I recently went to Dutch Brothers, a quirky coffee joint, after my day of seeing clients.
The barista asked me how my day was. I told her I was celebrating a great day of work with a yummy drink.
She asked, “What do you do?”
I replied, “I’m an art therapist.”
“Cool.” There was a distinct pause before she then asked, “Does it work?”
I laughed, and automatically shot back, “Yes!”
That did not automatically come out of my mouth before.
I used to question art therapy. I wondered if it was really helping anyone. It’s almost embarrassing to admit. Though I understand why I doubted it.
When I was new to art therapy, I did not have any experience or time to SEE art therapy work. All I had was clients in pain and my own hope that what I had learned in grad school would actually help.
Time has proven to be a wonderful teacher. The time to see how people evolve and change. The time to witness powerful sessions where something suddenly clicks. The time to see the fog of depression fade.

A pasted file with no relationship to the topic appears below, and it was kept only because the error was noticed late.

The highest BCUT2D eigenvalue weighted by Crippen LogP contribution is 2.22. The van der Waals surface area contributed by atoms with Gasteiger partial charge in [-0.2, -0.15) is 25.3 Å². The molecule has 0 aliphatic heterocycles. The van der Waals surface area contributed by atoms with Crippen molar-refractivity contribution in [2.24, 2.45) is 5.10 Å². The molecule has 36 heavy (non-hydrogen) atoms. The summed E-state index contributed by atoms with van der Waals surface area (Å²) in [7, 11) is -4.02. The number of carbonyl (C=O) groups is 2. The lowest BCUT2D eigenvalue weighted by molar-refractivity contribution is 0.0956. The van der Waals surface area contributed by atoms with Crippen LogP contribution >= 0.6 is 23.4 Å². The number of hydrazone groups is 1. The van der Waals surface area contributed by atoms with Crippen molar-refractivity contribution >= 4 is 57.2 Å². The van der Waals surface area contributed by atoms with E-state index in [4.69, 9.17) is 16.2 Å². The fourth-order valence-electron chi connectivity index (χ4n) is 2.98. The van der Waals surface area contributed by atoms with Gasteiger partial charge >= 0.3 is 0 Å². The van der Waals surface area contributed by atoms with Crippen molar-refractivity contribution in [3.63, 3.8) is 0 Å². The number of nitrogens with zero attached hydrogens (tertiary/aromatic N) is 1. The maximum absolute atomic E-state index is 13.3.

I’ve spent over 2,500 hours with art therapy clients. I’ve had the chance to see it work. I’ve also had the chance to acknowledge when it isn’t working, seek supervision and consultation, and circle back more powerfully.
Now, as part of my intake process, I have clients think about the change they would like to experience through art therapy. I then have them pick an item from my bowl (it’s a bowl with various rocks, shells, and nature objects I’ve collected on my travels) to serve as a visual reminder of the change they would like. It’s a symbol of hope.
A new client recently told me, “I don’t know that I have any hope.”
I smiled, understanding exactly where she was coming from. “It’s ok,” I told her. “I’ll hold the hope for you, until you experience it.”
If you would like to work with an art therapist, I am currently accepting new clients.